Art Pepper on Toronto’s Bourbon Street


Art Pepper (1925–1982)

(Photo: DownBeat Archives)

For many jazz fans, the high point of Art Pepper’s late-’70s comeback was a four-night stand at New York’s Village Vanguard that was recorded for Contemporary Records and released, at first, as four albums, and later as a nine-CD set. These rangy, sometimes raucous performances (with pianist George Cables, bassist George Mraz and drummer Elvin Jones) captured the questing, Coltrane-inflected sound of Pepper’s later years, while still reflecting the lyric, bop-schooled virtuosity of his early work.

But like most great moments in recorded jazz, those albums didn’t just happen. Those sessions were the culmination of what was, unbelievably, Pepper’s very first tour as a bandleader, and the whole thing likely never would have happened had it not been for the persuasive charm of Artists House Records chief John Snyder. According to Laurie Pepper, the saxophonist’s widow, it was Snyder who suggested that he play the Vanguard (also a first), convinced club owners outside of New York to book Pepper and—after a return engagement at the Vanguard was requested—pitched making a live album there (although Lester Koenig and Contemporary, who had Pepper under contract, ultimately made the recording).

In that sense, Unreleased Art Pepper, Vol. 10: Bourbon Street–Toronto, June 16, 1977 (Widow’s Taste; 60:34/50:47/60:27 ★★★★) is a dry run for those sessions. Recorded six weeks before the Vanguard shows, it finds Pepper in front of a different rhythm section, but obtaining much the same results.

The three-CD set starts, impressively, with a semi-rubato introduction to Joe Gordon’s “A Song For Richard,” during which Pepper invokes the mood of A Love Supreme-era Coltrane without actually copping licks. After almost three minutes of mood setting, the bandleader states the theme and spends another four slow-building minutes working out the melodic and dramatic possibilities within the tune. It’s breathtaking.

Listening to how easily the band follows Pepper’s lead, it’s hard to believe the group hadn’t played together before that gig. At one point, Pepper warmly compliments Bernie Senensky, saying, “There’s a certain rapport between a horn player and a piano player that, if it isn’t there, nothing can happen.”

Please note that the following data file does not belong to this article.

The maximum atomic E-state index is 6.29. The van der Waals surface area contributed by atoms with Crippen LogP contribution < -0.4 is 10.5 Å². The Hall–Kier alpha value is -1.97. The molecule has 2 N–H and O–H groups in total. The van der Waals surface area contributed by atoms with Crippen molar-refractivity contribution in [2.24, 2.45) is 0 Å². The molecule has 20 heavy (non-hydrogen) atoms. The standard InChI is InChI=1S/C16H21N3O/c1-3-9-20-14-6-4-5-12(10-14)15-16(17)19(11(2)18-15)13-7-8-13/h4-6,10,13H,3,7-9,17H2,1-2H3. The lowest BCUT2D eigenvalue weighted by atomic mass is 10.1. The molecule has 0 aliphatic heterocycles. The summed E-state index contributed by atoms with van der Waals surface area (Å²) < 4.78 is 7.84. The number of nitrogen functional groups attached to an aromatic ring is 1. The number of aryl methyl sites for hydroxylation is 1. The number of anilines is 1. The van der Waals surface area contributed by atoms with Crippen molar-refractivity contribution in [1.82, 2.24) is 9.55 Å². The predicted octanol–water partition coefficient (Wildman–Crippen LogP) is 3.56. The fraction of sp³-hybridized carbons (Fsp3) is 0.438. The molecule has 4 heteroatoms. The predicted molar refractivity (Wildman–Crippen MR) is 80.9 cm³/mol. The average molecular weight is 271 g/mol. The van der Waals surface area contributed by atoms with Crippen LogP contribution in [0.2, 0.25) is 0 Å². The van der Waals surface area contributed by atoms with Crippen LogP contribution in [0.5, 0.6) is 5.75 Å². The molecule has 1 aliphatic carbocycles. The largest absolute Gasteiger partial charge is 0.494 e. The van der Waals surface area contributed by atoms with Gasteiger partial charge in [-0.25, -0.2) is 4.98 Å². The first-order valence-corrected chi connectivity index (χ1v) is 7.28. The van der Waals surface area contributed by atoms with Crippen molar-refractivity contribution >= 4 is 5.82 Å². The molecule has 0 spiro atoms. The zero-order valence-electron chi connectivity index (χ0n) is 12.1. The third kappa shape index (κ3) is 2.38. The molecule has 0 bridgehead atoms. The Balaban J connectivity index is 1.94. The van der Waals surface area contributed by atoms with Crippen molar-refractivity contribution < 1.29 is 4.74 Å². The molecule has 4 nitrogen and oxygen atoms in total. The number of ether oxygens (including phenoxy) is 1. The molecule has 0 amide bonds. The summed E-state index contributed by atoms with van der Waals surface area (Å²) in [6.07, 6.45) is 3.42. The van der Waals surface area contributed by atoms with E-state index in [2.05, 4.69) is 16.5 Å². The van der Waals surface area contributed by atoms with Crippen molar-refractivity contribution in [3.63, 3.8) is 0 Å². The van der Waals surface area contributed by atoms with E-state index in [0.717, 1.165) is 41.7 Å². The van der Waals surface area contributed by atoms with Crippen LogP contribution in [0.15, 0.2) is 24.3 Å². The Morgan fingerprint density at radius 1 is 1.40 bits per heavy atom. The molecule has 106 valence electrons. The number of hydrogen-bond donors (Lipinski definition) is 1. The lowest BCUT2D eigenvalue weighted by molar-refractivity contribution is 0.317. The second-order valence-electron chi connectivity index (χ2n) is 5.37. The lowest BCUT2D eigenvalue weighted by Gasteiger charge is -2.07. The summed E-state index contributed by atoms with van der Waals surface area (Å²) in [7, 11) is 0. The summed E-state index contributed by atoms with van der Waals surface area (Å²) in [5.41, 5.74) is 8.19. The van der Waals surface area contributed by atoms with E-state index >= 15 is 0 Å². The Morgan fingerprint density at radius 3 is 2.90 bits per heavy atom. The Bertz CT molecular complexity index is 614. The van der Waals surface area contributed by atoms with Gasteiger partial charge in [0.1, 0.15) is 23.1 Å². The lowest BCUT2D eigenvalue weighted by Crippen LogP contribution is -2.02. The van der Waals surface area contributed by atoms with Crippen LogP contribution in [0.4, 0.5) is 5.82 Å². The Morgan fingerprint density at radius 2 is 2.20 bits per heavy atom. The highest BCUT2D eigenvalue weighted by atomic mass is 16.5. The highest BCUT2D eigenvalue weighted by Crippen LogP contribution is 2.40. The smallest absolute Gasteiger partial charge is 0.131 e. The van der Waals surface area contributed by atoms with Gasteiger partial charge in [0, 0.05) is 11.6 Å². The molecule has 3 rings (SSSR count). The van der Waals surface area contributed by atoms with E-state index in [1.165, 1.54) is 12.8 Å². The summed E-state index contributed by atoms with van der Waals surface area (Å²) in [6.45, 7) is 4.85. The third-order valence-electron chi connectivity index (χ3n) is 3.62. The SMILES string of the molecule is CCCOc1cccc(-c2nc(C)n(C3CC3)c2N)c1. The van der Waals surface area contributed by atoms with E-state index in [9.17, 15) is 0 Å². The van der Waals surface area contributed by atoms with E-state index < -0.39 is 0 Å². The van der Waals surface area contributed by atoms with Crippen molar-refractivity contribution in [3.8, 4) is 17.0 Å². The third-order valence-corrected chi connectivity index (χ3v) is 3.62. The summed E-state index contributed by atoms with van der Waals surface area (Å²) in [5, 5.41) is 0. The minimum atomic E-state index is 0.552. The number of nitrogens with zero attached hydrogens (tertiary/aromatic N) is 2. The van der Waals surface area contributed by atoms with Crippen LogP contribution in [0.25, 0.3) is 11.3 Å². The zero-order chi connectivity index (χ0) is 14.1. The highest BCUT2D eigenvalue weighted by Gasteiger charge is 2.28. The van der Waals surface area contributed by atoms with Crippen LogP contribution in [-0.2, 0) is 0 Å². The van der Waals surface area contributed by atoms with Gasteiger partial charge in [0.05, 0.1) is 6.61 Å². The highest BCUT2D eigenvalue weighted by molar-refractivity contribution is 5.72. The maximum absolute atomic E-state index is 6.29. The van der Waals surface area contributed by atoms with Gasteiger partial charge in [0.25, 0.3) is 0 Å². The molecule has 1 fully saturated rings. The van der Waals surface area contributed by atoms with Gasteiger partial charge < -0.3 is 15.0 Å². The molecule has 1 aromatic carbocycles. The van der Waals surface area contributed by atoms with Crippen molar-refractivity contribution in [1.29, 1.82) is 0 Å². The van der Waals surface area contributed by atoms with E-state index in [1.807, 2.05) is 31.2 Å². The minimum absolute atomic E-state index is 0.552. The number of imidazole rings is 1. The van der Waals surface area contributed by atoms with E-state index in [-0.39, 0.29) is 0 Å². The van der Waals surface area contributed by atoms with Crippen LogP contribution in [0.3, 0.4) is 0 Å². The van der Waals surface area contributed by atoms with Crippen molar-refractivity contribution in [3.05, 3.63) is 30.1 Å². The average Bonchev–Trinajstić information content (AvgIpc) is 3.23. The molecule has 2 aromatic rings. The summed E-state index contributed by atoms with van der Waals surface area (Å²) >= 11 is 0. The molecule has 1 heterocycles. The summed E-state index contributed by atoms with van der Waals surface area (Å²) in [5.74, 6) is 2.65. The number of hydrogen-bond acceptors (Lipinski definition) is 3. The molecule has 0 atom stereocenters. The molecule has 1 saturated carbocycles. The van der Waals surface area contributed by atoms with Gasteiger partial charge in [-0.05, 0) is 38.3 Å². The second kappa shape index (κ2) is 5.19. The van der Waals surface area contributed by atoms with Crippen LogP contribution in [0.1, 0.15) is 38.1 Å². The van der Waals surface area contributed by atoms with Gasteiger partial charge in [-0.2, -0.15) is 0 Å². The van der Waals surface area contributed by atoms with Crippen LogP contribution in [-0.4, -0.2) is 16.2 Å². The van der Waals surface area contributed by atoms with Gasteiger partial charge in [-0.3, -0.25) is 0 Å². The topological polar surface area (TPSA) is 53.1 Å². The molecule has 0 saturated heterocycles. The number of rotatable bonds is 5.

Just as crucial, though, are the bassists, 17-year-old Dave Pilch, who was the mainstay for Pepper’s Toronto gig, and 37-year-old Gene Perla, who sat in as preparation for accompanying him at the initial Vanguard show. Part of their dominance has to do with the way their basses were amplified, using a bridge pickup and a presumably powerful amp. But mostly, it’s because each player moved freely between straight timekeeping and melodic, contrapuntal lines, a strategy that let Pepper move easily between a hard-driving bop approach and a freer, more harmonically daring line.

To make an easy comparison, when the group launches into a medium-tempo reading of “All The Things You Are,” Perla maintains a straightahead walking line, sticking reasonably close to the roots. As Pepper pushes the harmonic boundaries, Perla doesn’t merely follow, but prods, playing extensions that propel the saxophonist into evermore inventive extrapolations. But when they launch into an uptempo run through “I’ll Remember April,” Perla seems to intuit where Pepper wants to stretch, and where he wants a more straightforward grounding.

Just as crucial, but in some ways more unsung, is drummer Terry Clarke, who manages to be almost imperceptible on the more balladic moments but provides robust rhythmic support on uptempo numbers without crowding Pepper out. Some of this has to do with Clarke’s uncanny sense of swing, but also reflects the way he listened to the rest of the group and tempered his dynamics, so that the drumming delivered maximum drive with minimal intrusion.

Toronto jazz DJ Ted O’Reilly recorded this show for broadcast on CJRT-FM, the predecessor of the city’s current JAZZ-FM. Mono air-check recordings of some performances previously have been bootlegged, but Laurie Pepper’s lovingly restored set not only provides a stereo mix, but augments O’Reilly’s takes with her own stereo cassette recordings. It’s not quite the same as having been there, but it’s close enough to give the average listener the sense of being on a wave that’s just about to break. DB

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